Lifeline Kamala’s Story


In India thirteen years ago, Kamala’s husband was brutally murdered and Kamala was left with no way to support her four children and her mother. In the years that followed, Kamala became a Christian and her new hope helped her to overcome her grief, but the everyday stress of how they would get by continued to be almost unbearable.
Desperately searching for a way to support her family, Kamala decided to move from her home in India to Nepal where she knew her husband had owned land. But it was all in vain; Kamala and her family could not find the land, nor any trace of her husband’s family, and eventually they settled on a very remote patch of hillside and began to eke out a living from growing crops.
With no citizenship, no agricultural skills, no legal rights to the land she lived on and no other Christians in her village, life was very hard for Kamala. Each day was an endless cycle of hard work and worry and she began to fall into a state of depression. Kamala was all but ready to pack up her things and go back to India, where at least she knew her neighbours.
It was in these days of despair and hopelessness that a Christian field worker from Baptist World Aid Australia’s partner International Nepal Fellowship (INF) met Kamala. INF had begun working with the local village people to help them identify the causes of their poverty and work together to overcome them. They came to see Kamala, knowing that she was very poor and an outsider in the village, to invite her to be part of their community development activities. This contact with another Christian was like a lifeline for her. Supported in her faith, and now joining in one of the community’s savings groups, she felt that she had been given the ability to stay in Nepal and answer God’s call to minister to the people in her community.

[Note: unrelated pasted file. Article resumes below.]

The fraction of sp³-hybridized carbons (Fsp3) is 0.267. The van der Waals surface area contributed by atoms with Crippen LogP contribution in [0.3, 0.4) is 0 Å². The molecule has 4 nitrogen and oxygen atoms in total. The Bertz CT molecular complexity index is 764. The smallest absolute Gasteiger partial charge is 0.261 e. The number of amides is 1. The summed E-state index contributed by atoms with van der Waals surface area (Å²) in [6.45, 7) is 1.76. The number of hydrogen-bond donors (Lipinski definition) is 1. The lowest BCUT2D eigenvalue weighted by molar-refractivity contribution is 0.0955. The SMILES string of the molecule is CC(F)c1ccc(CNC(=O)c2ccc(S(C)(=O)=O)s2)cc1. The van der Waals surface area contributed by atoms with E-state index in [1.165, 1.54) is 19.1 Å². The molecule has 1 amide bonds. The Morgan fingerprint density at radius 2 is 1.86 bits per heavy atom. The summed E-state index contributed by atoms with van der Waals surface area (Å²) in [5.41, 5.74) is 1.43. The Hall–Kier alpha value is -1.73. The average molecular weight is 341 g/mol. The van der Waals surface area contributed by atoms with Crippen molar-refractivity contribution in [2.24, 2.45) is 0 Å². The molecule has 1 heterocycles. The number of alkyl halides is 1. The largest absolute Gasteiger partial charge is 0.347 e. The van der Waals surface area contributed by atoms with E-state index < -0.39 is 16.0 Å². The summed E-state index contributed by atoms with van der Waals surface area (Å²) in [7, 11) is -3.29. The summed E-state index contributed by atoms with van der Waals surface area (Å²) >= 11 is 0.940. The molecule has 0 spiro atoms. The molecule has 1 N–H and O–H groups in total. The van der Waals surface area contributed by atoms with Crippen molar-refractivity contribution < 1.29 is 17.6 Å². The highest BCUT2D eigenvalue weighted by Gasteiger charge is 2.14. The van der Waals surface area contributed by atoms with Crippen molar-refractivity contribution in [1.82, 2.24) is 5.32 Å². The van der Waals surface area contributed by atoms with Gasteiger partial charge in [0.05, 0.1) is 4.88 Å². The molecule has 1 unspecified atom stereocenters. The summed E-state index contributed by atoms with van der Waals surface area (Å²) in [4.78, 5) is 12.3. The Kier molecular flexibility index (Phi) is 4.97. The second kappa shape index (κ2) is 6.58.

Kamala enthusiastically took part in the training and other activities of her savings group and soon they saw her earnestness and abilities and voted for her to become the facilitator of their group. Although she had been accepted by the community, Kamala was still desperately poor and her new friends were concerned for her well-being. Together with the INF staff, they suggested that Kamala begin raising goats, as the area around her home was suitable for grazing. The group gave her a 5,000 Rupee (AU$65) loan from their collective savings to purchase some goats and with training from INF on how to keep them healthy, she has gained new skills to provide her with security and an extra source of income.
As well as improving her income, Kamala began to share her faith. She said that spending time with the INF staff ‘inspired me to help the people of my community and gave me courage to live out my ministry’. And her witness has been incredibly fruitful. In a village that previously had no believers, there is now a group of at least thirty Christians and together they have just constructed their first church building.
To see Kamala now, it is difficult to believe the immense trauma and difficultly of the last 13 years. She now has food on the table, she is accepted and secure in her community which is going from strength to strength with the help of INF. And most of all, she is excited to see faith in Jesus transforming lives amongst her neighbours.


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